A Clinical Decision Support System Built With a Knowledge Graph

Daniel Crowe
Feb 16 · 13 min read

Using Open Source technologies to Improve Doctor-Patient Engagement

Debrief from a Grakn Community talk — featuring Alessia Basadonne, executive PHD candidate from University of Pavia and Medas Italy. This talk was delivered live at Grakn Cosmos 2020 in London, UK.

What’s the Problem these Systems Help to Solve?

How long does a patient spend with a doctor, on average?

With the exception of countries that self-report, the average was around 9 minutes per encounter. Alessia notes that after speaking with doctors and nurses, the reality is closer to 5 minutes. Now imagine what needs to be accomplished by the doctor in those 5 minutes:

  • Recall all of their personal medical experience
  • Provide diagnosis, treatment or behaviour recommendation to the patient

What’s the Solution?

A Clinical Decision Support System provides the doctor with a tool that eases their work, increases the value of the short time spent in the room with an individual, and ensures that the full context is available to the doctor.

Expert System as a CDSS

A system that manages and reasons over such a breadth of information such as: regional regulatory documents, situational recommendations, and patient data; starts to sound like an expert system.

  • Reasoning engine — reasoning across the knowledge base to provide recommendations based on scenarios
  • Interface — a user-facing platform to enable access and querying

What Work has Been Done Already?

in bringing expert systems to the medical decision domain…

How are Rules Used in Past and Current Systems?

Take a look at the below production rule from a 1970s system — you’ll notice that the rule is made up of a series of AND statements in the if clause, and concludes with THEN diagnosis =. We can imagine that using these rules can get fairly complex and messy. The CDSS currently in production in Italy, Alessia notes, is using rules like this. Leaving a lot of room for development.

Introducing SOPHIA

  • VPPower — a reporting system in OBGYN
  • MeView — a patient portal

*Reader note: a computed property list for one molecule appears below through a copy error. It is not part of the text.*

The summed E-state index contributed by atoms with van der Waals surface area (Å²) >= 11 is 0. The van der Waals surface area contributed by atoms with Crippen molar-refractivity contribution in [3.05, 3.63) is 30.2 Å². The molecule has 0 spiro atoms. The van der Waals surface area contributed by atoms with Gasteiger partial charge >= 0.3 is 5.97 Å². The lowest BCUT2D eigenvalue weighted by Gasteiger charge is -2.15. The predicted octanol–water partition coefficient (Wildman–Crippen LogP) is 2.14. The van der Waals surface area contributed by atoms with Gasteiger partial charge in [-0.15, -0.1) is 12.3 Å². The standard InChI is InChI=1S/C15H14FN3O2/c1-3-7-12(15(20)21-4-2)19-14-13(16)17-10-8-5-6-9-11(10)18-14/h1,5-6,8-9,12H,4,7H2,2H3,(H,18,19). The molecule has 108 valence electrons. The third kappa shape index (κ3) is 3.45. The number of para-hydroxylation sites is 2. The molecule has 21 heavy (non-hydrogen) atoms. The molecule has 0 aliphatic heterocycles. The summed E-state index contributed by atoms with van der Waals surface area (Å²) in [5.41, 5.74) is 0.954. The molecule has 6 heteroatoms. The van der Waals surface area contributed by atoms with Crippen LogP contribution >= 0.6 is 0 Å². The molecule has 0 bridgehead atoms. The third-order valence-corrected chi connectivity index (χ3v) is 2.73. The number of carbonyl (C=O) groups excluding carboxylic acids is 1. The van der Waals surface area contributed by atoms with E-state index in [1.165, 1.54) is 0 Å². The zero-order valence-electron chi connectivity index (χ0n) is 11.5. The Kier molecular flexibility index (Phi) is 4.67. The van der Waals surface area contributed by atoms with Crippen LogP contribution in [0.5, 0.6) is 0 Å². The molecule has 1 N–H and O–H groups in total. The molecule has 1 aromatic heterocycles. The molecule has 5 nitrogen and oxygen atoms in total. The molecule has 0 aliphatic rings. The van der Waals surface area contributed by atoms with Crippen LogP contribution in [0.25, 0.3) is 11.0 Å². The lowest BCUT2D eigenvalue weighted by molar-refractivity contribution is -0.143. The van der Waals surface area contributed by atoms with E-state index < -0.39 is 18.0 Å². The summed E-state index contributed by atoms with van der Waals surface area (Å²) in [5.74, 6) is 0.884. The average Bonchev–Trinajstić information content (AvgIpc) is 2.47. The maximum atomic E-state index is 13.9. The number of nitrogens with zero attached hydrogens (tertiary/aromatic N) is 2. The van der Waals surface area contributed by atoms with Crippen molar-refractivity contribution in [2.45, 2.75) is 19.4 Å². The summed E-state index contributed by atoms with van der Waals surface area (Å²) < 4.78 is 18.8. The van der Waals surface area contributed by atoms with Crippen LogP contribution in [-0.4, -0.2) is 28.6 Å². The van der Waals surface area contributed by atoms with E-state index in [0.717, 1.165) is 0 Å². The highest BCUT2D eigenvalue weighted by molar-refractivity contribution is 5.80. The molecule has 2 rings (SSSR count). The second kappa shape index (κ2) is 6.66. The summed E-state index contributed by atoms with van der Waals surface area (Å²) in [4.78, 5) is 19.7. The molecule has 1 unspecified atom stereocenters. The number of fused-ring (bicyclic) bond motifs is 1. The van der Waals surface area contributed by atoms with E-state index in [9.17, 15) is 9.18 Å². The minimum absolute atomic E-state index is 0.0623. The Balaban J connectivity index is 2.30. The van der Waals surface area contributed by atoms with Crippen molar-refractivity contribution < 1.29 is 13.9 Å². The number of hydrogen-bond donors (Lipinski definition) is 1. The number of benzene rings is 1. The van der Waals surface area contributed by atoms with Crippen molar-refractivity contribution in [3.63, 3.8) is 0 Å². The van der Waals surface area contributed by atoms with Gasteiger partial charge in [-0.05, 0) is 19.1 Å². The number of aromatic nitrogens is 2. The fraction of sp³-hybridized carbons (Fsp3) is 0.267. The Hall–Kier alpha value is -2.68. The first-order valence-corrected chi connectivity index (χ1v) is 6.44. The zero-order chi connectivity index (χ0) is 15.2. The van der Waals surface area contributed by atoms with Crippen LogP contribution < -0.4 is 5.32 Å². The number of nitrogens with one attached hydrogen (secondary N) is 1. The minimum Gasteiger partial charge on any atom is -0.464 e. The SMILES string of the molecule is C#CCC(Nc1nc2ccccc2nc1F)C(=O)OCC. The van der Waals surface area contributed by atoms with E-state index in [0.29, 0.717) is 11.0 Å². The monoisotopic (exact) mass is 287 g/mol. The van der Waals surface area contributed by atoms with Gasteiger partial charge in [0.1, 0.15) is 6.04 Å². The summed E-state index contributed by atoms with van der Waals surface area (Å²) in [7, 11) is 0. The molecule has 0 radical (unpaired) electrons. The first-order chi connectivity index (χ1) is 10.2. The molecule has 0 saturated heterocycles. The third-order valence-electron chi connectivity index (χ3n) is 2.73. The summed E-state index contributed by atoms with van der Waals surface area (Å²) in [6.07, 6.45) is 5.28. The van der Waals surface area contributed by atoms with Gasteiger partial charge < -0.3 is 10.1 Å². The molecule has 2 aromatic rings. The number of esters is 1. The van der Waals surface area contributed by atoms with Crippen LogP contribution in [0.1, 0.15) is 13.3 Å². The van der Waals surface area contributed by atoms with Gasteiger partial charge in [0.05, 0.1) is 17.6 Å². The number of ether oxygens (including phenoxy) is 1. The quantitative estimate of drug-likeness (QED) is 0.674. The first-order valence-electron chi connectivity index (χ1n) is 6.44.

• Alert — when the recommendation suggests a behaviour
  • Tailored Recommendation

What’s the Stack Inside SOPHIA?

Traditionally, or rather for most engineers looking to build such an expert system using a knowledge graph and some NLP output, would require a host of technologies and languages from the semantic web. Alessia didn’t go down that path — choosing to use Grakn as the database, and its query language Graql, for its simplicity and expressiveness. Before we get there however, let’s take a look at the pieces needed to build a clinical decision support system or personal care agent.

Building SOPHIA

Now that we have a bit of context of where these systems have come from, and the components needed; let’s go through a step by step guide to building a Knowledge Graph based Clinical Decision Support System.

  • Tokenisation — able to extract single tokens from a sentence
  • Normalisation (Lemma) — able to understand similar or like words
  • Part-of-speech — able to extract parts of speech within a sentence
  • Shallow parsing — able to take those parts and link them with higher order groups (noun groups or phrases, verb groups, etc)
  • Entity recognition — able to extract named entities in unstructured text and classify them into defined categories, this is one of the most well loved components
},
"disease-disorder-mention": {
"NEOPLASIA": [
"start: 2325",
"end: 2334",
"";polarity: 1",
"[codingScheme: SNOMEDCT_US, code: 1008369006, cui: C0027651, tui: T191]"
],
"CARCINOMA": [
"start: 3732",
"end: 3741",
"polarity: 1",
"[codingScheme: SNOMEDCT_US, code: 68453008, cui: C0007097, tui: T191J]"
],
},
"signs-symptom-mention": {
"TEST": [
"start: 95",
"end: 99",
"polarity: 1",
"[codingScheme:...]"
],
},
"anatomical-site-mention": {
"NIPPLE": [
"start: 2453",
"end: 2459",
"polarity: 1",
"[codingScheme:...]"
],
"UTERO": [
"start: 5652",
"end: 5657",
"polarity: 1",
"[codingScheme:...]"
],
"SKIN": [
"start: 2437",
"end: 2441",
"polarity: 1",
"[codingScheme:...]"
],
},

The last step is modelling the ontology, and this part is really simple…

In order to map all the data together, coming in from SOPHIA’s NLP pipeline, you need to model the data against Grakn’s knowledge model.

definemedical-entity sub entity,
owns start,
owns end,
owns polarity,
owns [attribute-name],
plays ctakes-named-entity-recognition:minded-token;
token sub entity,
plays [relation-name]:[role-name];
start sub attribute,
value: string;
end sub attribute,
value string;
polarity sub attribute,
value string;
ctakes-named-entity-recognition sub relation,
relates mined-token,
relates [role-name];
anatomical-site-mention sub medical-entity;medication-mention sub medical-entity;disease-disorder-mention sub medical-entity;date-annotation sub medical-entity;drug change status annotation sub medical-entity;fraction-strength-annotation sub medical-entity;measurement-annotation sub medical-entity;strength-annotation sub medical-entity;frequency-unit-annotation sub medical-entity;sign-symptom-mention sub medical-entity;

SOPHIA in Practice

To put all of this into perspective, Alessia shared a hypothetical real world scenario where a doctor is able to make use of a CDSS.

Challenges Faced Along the Way

Ambiguous Entities

  • Events Probably Not So Rare: W22.01walked into wall
  • That Should Never Happen: V97.33sucked into jet engine

Vaticle

Creators of TypeDB and TypeQL